Ireland expected to dissolve 'Double Irish' tax loophole benefitting Apple, others

Posted:
in General Discussion edited October 2014
After the European Union's antitrust watchdog pressured reform, Ireland's government is expected to announce changes to its tax residency policies, phasing out the popular multinational tax loophole employed by Apple to save billions of dollars.

Source: European Commission


According to two sources familiar with the matter, Ireland will "phase out" the well-known "Double Irish" tax arrangement large U.S. corporations like Apple and Google use to save billions of dollars on international profits, reports Reuters. The government is slated to make the announcement alongside a 2015 budget hearing on Tuesday.

The planned amendments involve tax residency for international corporations, which up to this point have taken advantage of complex international laws -- particularly intra-state EU arrangements -- to sidestep high tax rates.

In the case of the "Double Irish with a Dutch Sandwich" scheme, companies like Apple rely on current Irish law that views a company as a tax resident of the country from which it is managed, not incorporated. For Apple, the company used the intricate tax law and concessions made by the Irish government to declare its Cork headquarters as not being a tax resident of any country.

Applied to Apple's international operations, profits are directed to a subsidiary in Ireland. The 12.5 percent Irish tax rate is not applied ASI (Apple's business entity in Cork) because it is managed by Apple corporate in U.S. This also means the U.S. and other countries, like Australia, are also unable to levy taxes on Apple's Irish operations because ASI is out of their jurisdiction.

On the European side, Ireland has treaties with other EU countries that allows funds to pass across borders tax-free. Apple uses these arrangements to route international profits through the Netherlands (alternatively Singapore for Australian operations) back to ASI or another registered subsidiary as payments for assigned royalties. The final destination is a company registered in Ireland, but a tax resident of a tax haven like the Caribbean or Cayman Islands.

For its part, Ireland has at least made a showing of closing loopholes, with Finance Minister Michael Noonan vowing to make necessary amendments to the country's tax code after U.S. Senators John McCain and Carl Levin called for reform last year. Noonan made it illegal for corporations to not claim a tax domicile, but kept open a loophole that allowed these companies to effectively choose a resident country that best fits their needs.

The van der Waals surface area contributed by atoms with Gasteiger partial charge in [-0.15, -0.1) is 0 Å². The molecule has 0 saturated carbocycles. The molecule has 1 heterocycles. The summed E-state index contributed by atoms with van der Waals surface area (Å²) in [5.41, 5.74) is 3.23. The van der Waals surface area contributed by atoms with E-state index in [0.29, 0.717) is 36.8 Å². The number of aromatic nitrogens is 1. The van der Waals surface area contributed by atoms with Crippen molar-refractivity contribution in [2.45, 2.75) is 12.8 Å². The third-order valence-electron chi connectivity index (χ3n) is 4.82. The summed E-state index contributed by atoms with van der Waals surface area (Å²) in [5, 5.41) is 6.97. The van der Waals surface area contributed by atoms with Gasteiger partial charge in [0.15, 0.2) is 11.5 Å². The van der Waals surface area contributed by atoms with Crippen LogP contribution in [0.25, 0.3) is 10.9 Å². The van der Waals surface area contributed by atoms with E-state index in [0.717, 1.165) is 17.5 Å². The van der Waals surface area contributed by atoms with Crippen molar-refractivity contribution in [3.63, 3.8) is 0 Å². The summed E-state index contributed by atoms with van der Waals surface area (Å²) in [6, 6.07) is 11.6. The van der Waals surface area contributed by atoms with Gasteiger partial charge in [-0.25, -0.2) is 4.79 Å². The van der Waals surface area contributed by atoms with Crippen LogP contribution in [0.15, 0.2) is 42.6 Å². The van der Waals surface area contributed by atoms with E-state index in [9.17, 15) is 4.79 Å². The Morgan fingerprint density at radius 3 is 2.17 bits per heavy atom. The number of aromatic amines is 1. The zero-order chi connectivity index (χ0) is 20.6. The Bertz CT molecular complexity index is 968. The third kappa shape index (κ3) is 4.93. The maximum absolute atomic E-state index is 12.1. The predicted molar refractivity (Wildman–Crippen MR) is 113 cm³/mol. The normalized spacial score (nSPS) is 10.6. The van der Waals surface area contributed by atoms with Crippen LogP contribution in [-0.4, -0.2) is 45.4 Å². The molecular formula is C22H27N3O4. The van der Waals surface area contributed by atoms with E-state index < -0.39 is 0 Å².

With the supposed upcoming rule change, Ireland will automatically classify companies operating within its borders as tax residents "over time." The exact timeframe was not detailed, but the publication speculates companies already operating within Ireland will be granted a set period in which to rearrange accounting methods.

Joaquin Almunia, the European Commission's vice president and competition commissioner, stirred up action in late September with a letter saying his office suspects the Irish government's tax practices amount to illegal state aid. Almunia will end his term on Oct. 31, to be replaced by Denmark's former economy minister and known hardliner Margrethe Vestager.
«13456

Comments

  • Reply 1 of 107

    May the luck of the Irish be with you Ireland. I see an exodus of large corps

  • Reply 2 of 107
    gtrgtr Posts: 3,231member
    And it's about time that Apple stopped paying the legal amount of tax that it was required to!
  • Reply 3 of 107
    There is going to be lots of office space available in Cork.
  • Reply 4 of 107
    Apple should start a moonbase, keep some employees there. They have the money.

    Since no one owns the moon, how can they be taxed? :D
  • Reply 5 of 107
    May the luck of the Irish be with you Ireland. I see an exodus of large corps

    Yep. I hope it was worth it for their sakes.
  • Reply 6 of 107
    solipsismxsolipsismx Posts: 19,566member
    Apple should start a moonbase, keep some employees there. They have the money.

    Since no one owns the moon, how can they be taxed? :D

    There is no reason why Apple can own some land on the moon.
  • Reply 7 of 107
    was about time that Ireland would finally crack down on these unscrupulous corporations.
  • Reply 7 of 107
    dasanman69dasanman69 Posts: 12,984member
    solipsismx wrote: »
    There is no reason why Apple can own some land on the moon.

    Now that's lunacy. :lol:
  • Reply 9 of 107
    solipsismxsolipsismx Posts: 19,566member
    dasanman69 wrote: »
    Now that's lunacy. :lol:

    The part that gets me is that no less than 3 "leaders of the free world" have paid this guy $250,000 to own land on the moon.
  • Reply 10 of 107
    Blame the EU. Their economy is going down the drain and so they need to leech off Apple.
  • Reply 11 of 107
    blazarblazar Posts: 270member
    Ireland will get nothing and these shell corporate sites (or whatever) will obviously leave. There is literally zero reason to have an ireland corporate site. All those white collar jobs will be lost too... At least those people likely were paying taxes.

    I would prefer zero international and national corporate taxes since all they do is increase the proce of products for the consumer anyway. The consumer (aka the public) doesnt really get anything out of corporate taxes except a reduction in purchasing power of their money.

    If people really wanted to slow global warming or the evils of consumption, you would need a consumption tax at the point of sale. So those that buy more crap like yachts or mac pro's or whatever will pay in taxes.

    Honestly I would love to buy products from Europe but they make it SO expensive that eventually say F-it since everything from europe is overpriced due to local taxation. Then on top of that the import duties and shipping costs to the usa are painful.